Take a good look at a topo map of the White Canyon Wilderness and you may notice a large heart-shaped plateau virtually surrounded by steep cliffs. While many hikers have traversed up & down the canyon to the east (see White Canyon canyoneering description) and/or have traversed the GET#3 (was AZT#16 at the time of this description) in the canyon to the west, very few appear to have ventured up onto the roughly 2 square mile upper plateau. Probably the most common reason not many have done so is the intimidating cliffs. But after some research, poring over topo maps as well as boots... whoops, Teva's-on-the-ground hiking of White Canyon we decided to give it a shot.
The only thing I knew for sure is that there was a relatively easy access to the upper mesa from the far right ventricle of the heart and the highest peak was on the far upper left edge of the left ventricle. So with plenty guess-and-by-gosh thinking I hoped to find a reasonable access near the highest point, Peak 3660. So with just that much data in-hand, we set out to: 1. find another way up, 2. bag Peak 3660, 3. cover as much ground up top and 4. finally try to locate another way down just below the right ventricle.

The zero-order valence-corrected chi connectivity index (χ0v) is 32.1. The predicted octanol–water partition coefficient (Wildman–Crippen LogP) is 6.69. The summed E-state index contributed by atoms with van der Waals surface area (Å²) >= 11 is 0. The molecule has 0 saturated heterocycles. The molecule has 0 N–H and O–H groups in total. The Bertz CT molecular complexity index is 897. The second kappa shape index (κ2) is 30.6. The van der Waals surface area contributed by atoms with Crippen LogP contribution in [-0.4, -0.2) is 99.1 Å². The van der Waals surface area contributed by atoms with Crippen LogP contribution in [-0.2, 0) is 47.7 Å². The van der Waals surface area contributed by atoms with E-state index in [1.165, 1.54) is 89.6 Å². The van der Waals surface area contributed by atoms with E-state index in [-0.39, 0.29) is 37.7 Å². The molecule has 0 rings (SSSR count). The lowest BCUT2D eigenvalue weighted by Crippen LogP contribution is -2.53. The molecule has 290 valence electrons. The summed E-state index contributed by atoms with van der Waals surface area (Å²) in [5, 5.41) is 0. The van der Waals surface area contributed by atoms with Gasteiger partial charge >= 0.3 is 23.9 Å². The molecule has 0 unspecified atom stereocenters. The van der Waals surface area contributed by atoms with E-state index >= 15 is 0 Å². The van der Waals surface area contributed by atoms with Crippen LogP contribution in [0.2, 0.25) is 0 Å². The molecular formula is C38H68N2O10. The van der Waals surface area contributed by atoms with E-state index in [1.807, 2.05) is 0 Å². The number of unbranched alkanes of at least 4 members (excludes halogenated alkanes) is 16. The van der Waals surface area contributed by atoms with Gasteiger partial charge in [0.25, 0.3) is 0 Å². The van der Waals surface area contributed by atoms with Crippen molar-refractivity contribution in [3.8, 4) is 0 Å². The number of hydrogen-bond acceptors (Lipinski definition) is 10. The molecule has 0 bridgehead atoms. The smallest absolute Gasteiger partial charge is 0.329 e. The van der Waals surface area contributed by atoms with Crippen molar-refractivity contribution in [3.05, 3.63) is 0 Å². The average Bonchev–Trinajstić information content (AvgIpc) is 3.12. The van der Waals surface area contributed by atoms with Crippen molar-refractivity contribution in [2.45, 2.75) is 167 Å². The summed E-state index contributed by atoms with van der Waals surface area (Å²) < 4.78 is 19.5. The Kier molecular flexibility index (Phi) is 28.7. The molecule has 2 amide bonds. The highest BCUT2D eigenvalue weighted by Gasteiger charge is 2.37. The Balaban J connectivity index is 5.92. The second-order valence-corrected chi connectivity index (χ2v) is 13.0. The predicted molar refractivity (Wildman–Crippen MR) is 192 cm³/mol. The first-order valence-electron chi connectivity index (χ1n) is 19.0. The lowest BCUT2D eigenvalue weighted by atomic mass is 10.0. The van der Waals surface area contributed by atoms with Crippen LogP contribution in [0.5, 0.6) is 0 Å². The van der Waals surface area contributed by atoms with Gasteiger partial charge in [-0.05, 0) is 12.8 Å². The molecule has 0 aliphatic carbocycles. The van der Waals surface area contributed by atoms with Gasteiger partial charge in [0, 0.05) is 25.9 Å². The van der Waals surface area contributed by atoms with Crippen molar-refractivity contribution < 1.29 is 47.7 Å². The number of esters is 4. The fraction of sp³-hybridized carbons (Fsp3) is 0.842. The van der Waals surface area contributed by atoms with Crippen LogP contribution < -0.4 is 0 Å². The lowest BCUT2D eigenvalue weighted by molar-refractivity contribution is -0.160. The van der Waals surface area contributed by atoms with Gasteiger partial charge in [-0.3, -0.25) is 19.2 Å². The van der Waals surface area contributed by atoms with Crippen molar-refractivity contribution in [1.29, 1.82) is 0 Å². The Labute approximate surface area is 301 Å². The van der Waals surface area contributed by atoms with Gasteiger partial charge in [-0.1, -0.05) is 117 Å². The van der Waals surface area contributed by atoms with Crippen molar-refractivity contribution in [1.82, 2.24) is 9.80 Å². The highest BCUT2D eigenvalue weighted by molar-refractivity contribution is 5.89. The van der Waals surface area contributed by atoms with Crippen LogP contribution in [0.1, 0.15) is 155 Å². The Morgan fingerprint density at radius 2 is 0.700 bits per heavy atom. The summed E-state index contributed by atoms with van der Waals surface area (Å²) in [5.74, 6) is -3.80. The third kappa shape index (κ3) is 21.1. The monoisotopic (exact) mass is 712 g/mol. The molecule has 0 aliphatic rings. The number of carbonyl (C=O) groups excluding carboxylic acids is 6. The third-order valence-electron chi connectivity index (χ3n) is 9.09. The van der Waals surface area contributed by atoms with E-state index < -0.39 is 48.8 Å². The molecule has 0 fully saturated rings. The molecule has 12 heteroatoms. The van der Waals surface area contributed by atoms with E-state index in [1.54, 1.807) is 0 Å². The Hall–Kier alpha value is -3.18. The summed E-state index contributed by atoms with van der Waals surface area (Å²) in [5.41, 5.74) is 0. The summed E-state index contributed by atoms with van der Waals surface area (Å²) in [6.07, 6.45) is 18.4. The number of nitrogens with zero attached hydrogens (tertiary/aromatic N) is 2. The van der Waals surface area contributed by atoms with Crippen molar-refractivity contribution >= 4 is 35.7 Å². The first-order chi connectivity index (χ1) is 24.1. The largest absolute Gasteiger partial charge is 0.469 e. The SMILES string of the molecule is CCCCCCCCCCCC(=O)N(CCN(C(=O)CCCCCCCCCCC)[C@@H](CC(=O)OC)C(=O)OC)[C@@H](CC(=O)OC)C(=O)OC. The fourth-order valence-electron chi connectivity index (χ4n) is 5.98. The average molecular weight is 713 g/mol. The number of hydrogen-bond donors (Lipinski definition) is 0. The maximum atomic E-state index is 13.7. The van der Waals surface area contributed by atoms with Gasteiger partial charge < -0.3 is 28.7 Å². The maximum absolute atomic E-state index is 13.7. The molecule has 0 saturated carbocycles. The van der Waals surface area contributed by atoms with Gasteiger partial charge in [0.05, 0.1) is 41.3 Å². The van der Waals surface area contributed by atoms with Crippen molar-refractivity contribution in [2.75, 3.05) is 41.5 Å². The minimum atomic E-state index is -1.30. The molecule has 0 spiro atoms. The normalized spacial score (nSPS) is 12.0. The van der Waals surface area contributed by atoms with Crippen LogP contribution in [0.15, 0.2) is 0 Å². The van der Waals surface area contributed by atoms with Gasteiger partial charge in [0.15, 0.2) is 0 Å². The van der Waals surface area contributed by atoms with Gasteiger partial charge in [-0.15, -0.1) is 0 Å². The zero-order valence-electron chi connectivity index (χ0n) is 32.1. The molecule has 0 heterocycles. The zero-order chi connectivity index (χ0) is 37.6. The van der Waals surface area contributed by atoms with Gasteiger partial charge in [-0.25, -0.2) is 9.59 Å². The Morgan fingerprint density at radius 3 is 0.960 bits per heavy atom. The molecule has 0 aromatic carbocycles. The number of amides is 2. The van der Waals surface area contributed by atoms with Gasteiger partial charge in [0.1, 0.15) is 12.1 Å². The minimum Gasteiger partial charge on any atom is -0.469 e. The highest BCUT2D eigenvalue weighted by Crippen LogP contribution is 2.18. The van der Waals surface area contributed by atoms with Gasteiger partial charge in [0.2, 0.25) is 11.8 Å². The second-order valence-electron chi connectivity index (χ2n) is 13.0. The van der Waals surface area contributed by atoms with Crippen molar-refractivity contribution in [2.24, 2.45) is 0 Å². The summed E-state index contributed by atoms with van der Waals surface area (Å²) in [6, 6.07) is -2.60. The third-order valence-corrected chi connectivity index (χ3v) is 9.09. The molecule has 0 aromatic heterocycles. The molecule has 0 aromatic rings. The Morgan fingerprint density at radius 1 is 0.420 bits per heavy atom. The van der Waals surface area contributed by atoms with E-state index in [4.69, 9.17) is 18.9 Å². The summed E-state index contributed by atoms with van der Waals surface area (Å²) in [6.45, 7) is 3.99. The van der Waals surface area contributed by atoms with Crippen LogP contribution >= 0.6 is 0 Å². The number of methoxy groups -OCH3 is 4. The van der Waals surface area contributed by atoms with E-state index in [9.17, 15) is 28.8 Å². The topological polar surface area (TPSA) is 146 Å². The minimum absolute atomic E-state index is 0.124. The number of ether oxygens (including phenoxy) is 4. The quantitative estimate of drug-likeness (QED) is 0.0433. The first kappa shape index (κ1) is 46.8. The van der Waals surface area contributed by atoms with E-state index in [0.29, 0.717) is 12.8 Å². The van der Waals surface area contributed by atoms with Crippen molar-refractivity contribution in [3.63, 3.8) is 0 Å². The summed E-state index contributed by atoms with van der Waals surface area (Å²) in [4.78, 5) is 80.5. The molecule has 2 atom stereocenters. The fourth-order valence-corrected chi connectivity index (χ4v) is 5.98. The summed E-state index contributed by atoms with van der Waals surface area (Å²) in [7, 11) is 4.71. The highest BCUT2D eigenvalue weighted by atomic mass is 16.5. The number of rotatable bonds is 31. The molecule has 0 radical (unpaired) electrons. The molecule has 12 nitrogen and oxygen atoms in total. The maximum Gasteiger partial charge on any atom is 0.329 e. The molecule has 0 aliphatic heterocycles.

Having already gone up and down White Canyon, we started out hiking up the GET #3 (previously Arizona Trail #16) from Battle Axe road just below the bottom point of the "heart." We followed it all the way up to the White Canyon Wilderness/Tonto National Forest boundary, all the while scanning for a way up. With one 30 minute false start we continue around toward the northeast until we found the most promising albeit treacherous-looking area and I announced now-or-never and we headed up. Through heavy brush, sometimes low-crawling, climbing bare rock, climbing loose steep sections and we finally reached the upper plateau. Once up top we were greeted with flat mind-blowingly awesome views of not only the plateau but of Battle Axe and all the peaks in the surrounding area. A quick jaunt up to Peak 3660 and we located and signed the summit log. With the one-and-only previous log back in April of 2001(!) we felt honored to be the first ones in the ten years since to visit this peak, or at least sign the easily-visible cairn and capsule.
Now it was a matter of, where do we explore first, how far do we go, along with do we shoot for the known-way-down or do we seek one other possibility down? We settled for continuing across the center of the heart following a descending-in-steps ridgeline, seeking (and failing) the shortest route down and ultimately heading back up north-east to the known exit. Then it was simply following... ok, so it was more like not-quite-so-simply boulder-hopping our way back to Battle Axe Road and walking west back to the car. One last photo of the base of the heart from the car and we headed home. With just hint of a taste of what still lies up there waiting for us to explore, we are already planning the next trip.
WARNING! Hiking and outdoor related sports can be dangerous. Be responsible and prepare for the trip. Study the area you are entering and plan accordingly. Dress for the current and unexpected weather changes. Take plenty of water. Never go alone. Make an itinerary with your plan(s), route(s), destination(s) and expected return time. Give your itinerary to trusted family and/or friends.